With a 42-0 demolition of Luke Fickell and the Cincinnati Bearcats Saturday, No. 6 Ohio State dispelled any notion that it couldn’t maintain an elite level of play for 60 minutes.
The Buckeyes racked up 508 yards of offense while becoming the first team in 171 games to keep Cincinnati off the scoreboard. Here are five takeaways from Ohio State’s dominant performance.
Victory for Victor
A game-changing 47-yard touchdown at Penn State in 2018.
A 99-yard score in the 2019 Spring Game.
Ohio State wide receiver Binjimen Victor has flashed elite ability on occasion in the past three seasons, but two games into his senior year, he’s finally doing it consistently.
The 6-foot-4 Florida native tied career highs in both catches and yards with five for 69 against Cincinnati, and Victor hauled in the football each time he was targeted.
After a 65-yard game in the season opener, Victor’s Cincinnati performance gives him the first back-to-back games of 65 or more yards in his career. His seven receptions are the most he’s had after the first two weeks of a season, and are tied for the second-most he’s had in any two-game stretch at Ohio State.
With catches of 20, 32 and 33 yards this season, Victor is making a habit of getting open to torch defenses downfield.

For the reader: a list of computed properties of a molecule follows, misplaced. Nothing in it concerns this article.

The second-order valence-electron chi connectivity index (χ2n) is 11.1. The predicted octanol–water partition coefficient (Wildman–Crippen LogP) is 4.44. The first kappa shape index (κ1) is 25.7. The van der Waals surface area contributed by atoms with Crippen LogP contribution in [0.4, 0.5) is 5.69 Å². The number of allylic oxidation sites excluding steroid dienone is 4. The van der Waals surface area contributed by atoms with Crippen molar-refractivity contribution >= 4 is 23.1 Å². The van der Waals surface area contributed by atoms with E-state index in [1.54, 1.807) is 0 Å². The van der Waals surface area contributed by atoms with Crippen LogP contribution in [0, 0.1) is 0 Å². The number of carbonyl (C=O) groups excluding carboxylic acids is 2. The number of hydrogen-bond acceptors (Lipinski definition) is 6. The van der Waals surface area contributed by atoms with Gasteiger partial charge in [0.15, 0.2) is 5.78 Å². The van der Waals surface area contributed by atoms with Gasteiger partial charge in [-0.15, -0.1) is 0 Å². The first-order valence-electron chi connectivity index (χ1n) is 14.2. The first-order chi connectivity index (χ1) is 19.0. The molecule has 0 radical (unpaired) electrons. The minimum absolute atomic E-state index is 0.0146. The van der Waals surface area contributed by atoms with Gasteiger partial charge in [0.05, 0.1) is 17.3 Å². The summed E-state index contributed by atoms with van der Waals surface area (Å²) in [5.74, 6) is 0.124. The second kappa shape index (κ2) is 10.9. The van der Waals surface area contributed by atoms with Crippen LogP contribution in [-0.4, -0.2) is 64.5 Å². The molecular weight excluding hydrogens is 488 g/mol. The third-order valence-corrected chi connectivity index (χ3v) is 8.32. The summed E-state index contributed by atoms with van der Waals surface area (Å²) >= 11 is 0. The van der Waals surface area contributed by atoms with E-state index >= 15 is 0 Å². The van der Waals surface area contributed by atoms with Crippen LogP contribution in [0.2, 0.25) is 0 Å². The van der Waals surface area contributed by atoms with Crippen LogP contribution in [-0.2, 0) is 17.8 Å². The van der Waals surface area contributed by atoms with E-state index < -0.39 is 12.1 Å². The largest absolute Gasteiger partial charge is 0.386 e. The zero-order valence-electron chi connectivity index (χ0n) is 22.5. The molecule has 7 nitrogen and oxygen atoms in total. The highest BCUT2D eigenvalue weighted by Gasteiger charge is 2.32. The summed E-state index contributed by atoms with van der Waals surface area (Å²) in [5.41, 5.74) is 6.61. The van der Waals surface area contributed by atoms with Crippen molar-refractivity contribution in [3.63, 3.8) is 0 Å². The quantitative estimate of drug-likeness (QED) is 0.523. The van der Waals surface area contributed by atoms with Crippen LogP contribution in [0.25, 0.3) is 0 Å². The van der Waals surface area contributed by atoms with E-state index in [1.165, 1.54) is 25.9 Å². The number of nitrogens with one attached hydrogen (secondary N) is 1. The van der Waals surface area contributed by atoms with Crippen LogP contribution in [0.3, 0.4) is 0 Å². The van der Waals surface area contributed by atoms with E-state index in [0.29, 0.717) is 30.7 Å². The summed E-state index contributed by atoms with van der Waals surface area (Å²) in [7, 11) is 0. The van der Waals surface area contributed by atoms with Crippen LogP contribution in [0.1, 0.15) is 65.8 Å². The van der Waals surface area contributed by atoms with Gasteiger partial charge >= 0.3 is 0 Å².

He has caught touchdowns against Indiana in each of the past two seasons, but with only three career catches against the Hoosiers, look for him to factor much more heavily into the Ohio State offense in the road opener.
The chase continues for Young
Through two games of his junior season as the star defensive end at Ohio State, Nick Bosa had nine tackles, three sacks and five tackles for loss. He’d go on to become the No. 2 pick in the NFL Draft.
Chase Young has eight tackles, three sacks and three tackles for loss after Week 2, and his trajectory doesn’t appear too far off from the man whose shoes he now fills.
On top of his 1.5 sacks and three tackles against Cincinnati, Young stopped the Bearcats’ only real opportunity to score in the first half when he blocked a field goal attempt by Cincinnati redshirt senior kicker Sam Crosa.
It was Young’s first-ever blocked kick in a game at any level, he said after the win.
Young looked for another personal first in the third quarter, when he appeared destined for a return touchdown on an interception. The only problem was, he had to catch it first.
“I’m still mad about it,” Young said.
He may be mad now, but at the pace Young is keeping on the field in 2019, it won’t be long before he’s rewarded with more than a pick-six.
Buckeyes blank Bearcats
With a 42-0 victory Saturday, Ohio State became the first team in 14 years to shut out the Cincinnati Bearcats.
It was Ohio State’s first time holding a team scoreless since an early season matchup with Rutgers in 2017.
“They were flying around,” head coach Ryan Day said. “That’s what we envisioned when we put this together. We all got together I guess back in January when it all came about.”
Senior safety Jordan Fuller said the Buckeyes left the season opener with a bad taste in their mouth after allowing Florida Atlantic to put up 21 points in the second half after a scoreless first 30 minutes.